Getting Stuck with the Gastric Band

by Lonicera The Bandit
(Bristol, United Kingdom)

You would think by now that there would be clinical studies set up to gather up the many different ways a gastric band user has ‘stuck episodes’, and by pooling the information arrive at a consensus on the way to deal with these things according to their category. However I have yet to find it, or hear about it from the doctors – when you speak to them about it most of them trot out the usual “this is an art, not a science”.

Most bandits accept that it comes with the territory, but I think we all put up with far more discomfort on this issue than we need to. Call it productive burping if you want, or any other euphemism that takes your fancy, but the fact is you’re being sick on a far more regular basis than you probably did in your whole life up to now. On your “disgust” scale it probably scores 5 out of 10 in comparison to the real thing when you’re ill – but it’s still horrible and miserable. Minimise it by applying this magic formula: self-knowledge + patience.

Our organs all slot together differently according to our overall size and shape, the amount of exercise we do, how we stand, sit and lie, and so on. We have this plastic ring positioned at the top of our stomachs, and the tenth which remains the other side of it, known as the pouch, which is now our stomach, will vary in size and position according to what we’re doing or what – and how much – we’re eating or drinking. I suspect the amount of scar tissue which may have developed after the procedure also has a lot to do with it, but I’m no clinician.

Imagine a loosely filled bean bag. You pick it up and in your hand (the ‘band’) you have the ‘pouch’, with the ‘stomach’ slumped below. The beans have flowed through to the bottom without difficulty. Then pick it up again retaining a handful of beans in the top part by holding tightly. Put it back down carefully folding over the top – and those beans will never get through because there’s now a kink where you folded it.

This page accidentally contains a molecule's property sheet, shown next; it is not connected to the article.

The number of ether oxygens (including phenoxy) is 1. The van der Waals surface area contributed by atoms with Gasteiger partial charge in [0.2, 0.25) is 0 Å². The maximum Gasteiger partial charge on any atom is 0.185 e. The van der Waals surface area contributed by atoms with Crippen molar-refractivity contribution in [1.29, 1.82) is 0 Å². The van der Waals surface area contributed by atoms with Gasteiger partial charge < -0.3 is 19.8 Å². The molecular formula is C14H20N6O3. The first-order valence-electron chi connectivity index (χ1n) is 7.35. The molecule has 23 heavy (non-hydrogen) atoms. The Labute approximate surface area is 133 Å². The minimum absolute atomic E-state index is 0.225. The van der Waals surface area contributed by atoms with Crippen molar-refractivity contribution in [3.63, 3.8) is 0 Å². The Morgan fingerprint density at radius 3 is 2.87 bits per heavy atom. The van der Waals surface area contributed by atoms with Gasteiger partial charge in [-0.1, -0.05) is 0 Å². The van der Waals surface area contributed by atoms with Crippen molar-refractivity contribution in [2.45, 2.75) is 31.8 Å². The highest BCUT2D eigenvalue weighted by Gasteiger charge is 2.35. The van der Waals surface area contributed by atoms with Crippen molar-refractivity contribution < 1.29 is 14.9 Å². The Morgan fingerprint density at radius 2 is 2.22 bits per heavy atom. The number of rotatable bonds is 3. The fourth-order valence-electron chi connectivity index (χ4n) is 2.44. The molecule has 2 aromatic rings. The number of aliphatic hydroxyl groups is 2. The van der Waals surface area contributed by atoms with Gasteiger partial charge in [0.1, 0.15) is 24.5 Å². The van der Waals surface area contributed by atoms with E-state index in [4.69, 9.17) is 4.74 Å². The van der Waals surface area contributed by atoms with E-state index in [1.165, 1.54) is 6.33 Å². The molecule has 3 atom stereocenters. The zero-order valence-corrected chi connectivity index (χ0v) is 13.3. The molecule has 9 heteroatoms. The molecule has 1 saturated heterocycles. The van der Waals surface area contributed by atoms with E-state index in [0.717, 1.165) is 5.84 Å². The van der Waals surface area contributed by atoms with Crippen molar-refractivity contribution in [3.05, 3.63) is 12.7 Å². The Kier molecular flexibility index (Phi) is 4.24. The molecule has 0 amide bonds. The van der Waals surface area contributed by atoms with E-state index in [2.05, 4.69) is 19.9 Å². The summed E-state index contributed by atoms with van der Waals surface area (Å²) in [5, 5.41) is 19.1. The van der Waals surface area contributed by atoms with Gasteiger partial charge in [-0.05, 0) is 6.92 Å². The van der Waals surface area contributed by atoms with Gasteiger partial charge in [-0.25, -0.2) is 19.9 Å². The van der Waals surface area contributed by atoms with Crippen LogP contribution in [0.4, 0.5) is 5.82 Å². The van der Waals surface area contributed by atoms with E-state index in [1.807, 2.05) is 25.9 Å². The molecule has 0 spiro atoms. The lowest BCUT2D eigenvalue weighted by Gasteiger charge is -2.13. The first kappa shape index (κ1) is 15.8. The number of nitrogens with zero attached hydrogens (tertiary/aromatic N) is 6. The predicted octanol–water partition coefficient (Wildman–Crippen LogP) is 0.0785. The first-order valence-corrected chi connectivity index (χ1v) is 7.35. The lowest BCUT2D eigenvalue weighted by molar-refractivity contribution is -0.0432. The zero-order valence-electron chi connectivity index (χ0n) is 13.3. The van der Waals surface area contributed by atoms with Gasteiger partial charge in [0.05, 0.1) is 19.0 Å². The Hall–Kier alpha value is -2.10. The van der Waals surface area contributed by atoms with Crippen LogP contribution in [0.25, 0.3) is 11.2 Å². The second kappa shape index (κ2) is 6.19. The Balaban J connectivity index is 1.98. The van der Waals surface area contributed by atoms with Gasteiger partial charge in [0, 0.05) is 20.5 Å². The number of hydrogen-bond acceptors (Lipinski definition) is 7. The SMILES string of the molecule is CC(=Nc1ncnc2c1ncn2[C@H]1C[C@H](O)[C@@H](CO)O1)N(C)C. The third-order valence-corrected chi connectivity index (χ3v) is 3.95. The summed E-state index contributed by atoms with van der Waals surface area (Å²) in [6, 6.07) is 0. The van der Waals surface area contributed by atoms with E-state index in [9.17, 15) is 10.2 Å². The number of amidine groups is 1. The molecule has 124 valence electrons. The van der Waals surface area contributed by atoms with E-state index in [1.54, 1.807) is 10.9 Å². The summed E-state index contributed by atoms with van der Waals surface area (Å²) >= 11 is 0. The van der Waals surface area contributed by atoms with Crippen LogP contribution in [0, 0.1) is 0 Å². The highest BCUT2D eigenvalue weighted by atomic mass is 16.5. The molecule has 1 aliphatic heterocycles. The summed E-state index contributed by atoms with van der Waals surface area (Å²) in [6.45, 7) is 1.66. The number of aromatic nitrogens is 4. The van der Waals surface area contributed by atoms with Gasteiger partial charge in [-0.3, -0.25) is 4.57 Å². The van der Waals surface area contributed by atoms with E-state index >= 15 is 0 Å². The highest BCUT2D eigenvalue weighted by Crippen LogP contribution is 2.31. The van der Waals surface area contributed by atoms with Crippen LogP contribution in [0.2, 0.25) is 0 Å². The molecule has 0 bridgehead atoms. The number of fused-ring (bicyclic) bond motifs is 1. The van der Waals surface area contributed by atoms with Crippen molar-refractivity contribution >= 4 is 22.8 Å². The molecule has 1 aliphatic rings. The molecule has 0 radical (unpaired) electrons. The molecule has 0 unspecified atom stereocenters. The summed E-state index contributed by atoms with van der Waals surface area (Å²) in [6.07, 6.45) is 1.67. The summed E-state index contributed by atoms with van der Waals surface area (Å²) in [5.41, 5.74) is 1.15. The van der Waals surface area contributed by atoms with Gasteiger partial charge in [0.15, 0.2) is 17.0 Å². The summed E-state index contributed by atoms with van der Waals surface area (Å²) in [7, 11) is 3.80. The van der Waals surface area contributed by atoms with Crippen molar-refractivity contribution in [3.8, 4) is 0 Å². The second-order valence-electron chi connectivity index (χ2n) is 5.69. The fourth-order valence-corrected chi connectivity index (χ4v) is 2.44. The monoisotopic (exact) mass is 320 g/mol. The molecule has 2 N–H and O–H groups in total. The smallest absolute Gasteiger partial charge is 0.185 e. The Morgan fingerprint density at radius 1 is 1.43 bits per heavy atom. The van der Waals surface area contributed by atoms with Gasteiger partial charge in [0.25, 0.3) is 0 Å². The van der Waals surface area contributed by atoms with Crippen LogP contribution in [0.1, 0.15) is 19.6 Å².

This is an over-simplification I know, but it’s roughly what happens when you eat or drink and you get a stuck episode. It’s complicated by all the factors named above, including time of day, any inflammations present from previous stuck episodes, and most importantly, the degree of tightness of the band. If you read blogs written by gastric band users, you’ll learn all that makes them get stuck, and how they resolve it. Let me add an anecdote of my own on what happened to me last May 2010:

SUNDAY: Out to lunch with friends, had a salad with sweetcorn and haricot beans, among other ingredients.
MONDAY: fine, nothing to report
TUESDAY: fine, nothing to report
WEDNESDAY: Had a quarter of a cc fill at the hospital, felt the restriction. Sloppy polenta in the evening.
THURSDAY: Optifast and soup – feeling virtuous.
FRIDAY: Fine, nothing to report
SATURDAY: Cornflakes in the morning, I felt slightly stuck, but ignored it. Light meal in the evening, OK.
SUNDAY: Ate lightly, still feeling slightly stuck, put it down to the increased restriction and the hot weather (but then why was I fine on Friday?). Went swimming in the afternoon, and then to a tapas bar in the evening. Ate two tiny fried whitebait, had stuck episode, had to leave the table three times. Was getting concerned because I couldn’t drink much either.
MONDAY: Very uncomfortable at work all day, worried about the drinking, wondered if I should get an unfill, but reluctant. Soup in the evening. Slept badly, kept waking up ‘drowning’.